Type
Articles
Copyright
Copyright © 2017, The Paleontological Society 

Introduction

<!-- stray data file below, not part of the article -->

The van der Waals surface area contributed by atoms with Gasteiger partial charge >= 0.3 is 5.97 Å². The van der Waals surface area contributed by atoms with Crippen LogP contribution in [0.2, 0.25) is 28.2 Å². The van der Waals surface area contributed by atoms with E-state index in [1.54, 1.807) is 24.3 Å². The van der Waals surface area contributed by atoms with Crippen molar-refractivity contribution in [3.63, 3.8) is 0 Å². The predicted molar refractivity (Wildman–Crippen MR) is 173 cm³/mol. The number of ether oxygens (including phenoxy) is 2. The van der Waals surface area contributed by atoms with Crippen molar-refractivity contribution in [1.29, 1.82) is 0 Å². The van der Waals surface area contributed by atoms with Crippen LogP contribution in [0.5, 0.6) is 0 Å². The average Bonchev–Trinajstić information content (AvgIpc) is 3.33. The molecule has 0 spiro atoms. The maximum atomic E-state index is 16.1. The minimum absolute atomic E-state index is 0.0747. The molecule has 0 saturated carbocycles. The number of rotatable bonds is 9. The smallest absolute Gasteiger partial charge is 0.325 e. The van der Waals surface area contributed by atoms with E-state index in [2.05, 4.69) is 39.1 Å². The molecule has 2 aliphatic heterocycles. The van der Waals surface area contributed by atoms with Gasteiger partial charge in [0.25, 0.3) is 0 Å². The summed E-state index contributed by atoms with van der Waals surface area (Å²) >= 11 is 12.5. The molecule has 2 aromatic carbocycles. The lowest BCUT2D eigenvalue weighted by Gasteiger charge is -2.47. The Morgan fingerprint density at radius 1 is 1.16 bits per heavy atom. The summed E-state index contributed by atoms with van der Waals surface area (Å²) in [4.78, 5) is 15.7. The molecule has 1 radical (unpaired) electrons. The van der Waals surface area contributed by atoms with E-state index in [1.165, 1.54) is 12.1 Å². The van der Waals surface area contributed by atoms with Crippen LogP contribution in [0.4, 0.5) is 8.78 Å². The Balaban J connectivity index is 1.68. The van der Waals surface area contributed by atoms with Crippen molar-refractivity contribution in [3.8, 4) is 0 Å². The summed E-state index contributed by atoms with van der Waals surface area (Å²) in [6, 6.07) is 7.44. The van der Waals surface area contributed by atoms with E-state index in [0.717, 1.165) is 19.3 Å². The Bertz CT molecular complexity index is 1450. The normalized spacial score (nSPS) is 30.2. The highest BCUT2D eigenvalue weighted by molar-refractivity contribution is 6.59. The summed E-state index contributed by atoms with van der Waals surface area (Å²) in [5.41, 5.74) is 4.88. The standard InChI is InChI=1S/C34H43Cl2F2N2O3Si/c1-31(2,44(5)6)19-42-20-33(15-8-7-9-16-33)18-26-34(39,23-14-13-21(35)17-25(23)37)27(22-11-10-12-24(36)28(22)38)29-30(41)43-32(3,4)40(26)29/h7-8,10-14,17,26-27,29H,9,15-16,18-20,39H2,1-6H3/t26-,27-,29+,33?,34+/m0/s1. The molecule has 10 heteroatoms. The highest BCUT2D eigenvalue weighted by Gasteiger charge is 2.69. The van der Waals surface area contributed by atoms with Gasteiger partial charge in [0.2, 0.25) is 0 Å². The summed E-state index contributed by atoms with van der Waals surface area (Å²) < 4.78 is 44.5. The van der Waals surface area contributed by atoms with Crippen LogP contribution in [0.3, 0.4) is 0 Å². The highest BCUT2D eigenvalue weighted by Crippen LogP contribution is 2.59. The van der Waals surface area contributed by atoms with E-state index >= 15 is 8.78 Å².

Crinoids are a diverse, long-lived clade of echinoderms with a fossil record spanning nearly half a billion years and are represented by more than 600 species living in marine ecosystems today (Hess et al., Reference Hess, Ausich, Brett and Simms1999). The geologic history of crinoids is revealed through a highly complete, well-sampled fossil record (Foote and Raup, Reference Foote and Raup1996; Foote and Sepkoski, Reference Foote and Sepkoski1999) displaying a complex pageant of evolutionary radiation, extinction, ecologic innovation, and morphologic diversification (Ausich and Bottjer, Reference Ausich and Bottjer1982; Ausich et al., Reference Ausich, Kammer and Baumiller1994; Foote, Reference Foote1999; Peters and Ausich, Reference Peters and Ausich2008; Deline and Ausich, Reference Deline and Ausich2011; Gorzelak et al., Reference Gorzelak, Salamon, Trzęsiok, Lach and Baumiller2015). The spectacular fossil record of crinoids is greatly enriched and complemented by detailed biologic studies on living species. These studies facilitate opportunities to synthesize information from fossil and extant forms. For example, comparative studies between fossil and living crinoid species have provided insight into species ecology and niche dynamics (Meyer and Macurda, Reference Meyer and Macurda1977; Ausich, Reference Ausich1980; Roux, Reference Roux1987; Kitazawa et al., Reference Kitazawa, Oji and Sunamura2007; Baumiller, Reference Baumiller2008), established developmental bases for morphologic homologies (Shibata et al., Reference Wright2015a), and informed phylogenetic hypotheses (Simms and Sevastopulo, Reference Simms and Sevastopulo1993; Rouse et al., Reference Rouse, Jermiin, Wilson, Eeckhaut, Lanterbecq, Oji, Young, Browning, Cisternas, Helgen, Stuckey and Messing2013). Thus, crinoids form a data-rich model system for exploring major questions in the history of life.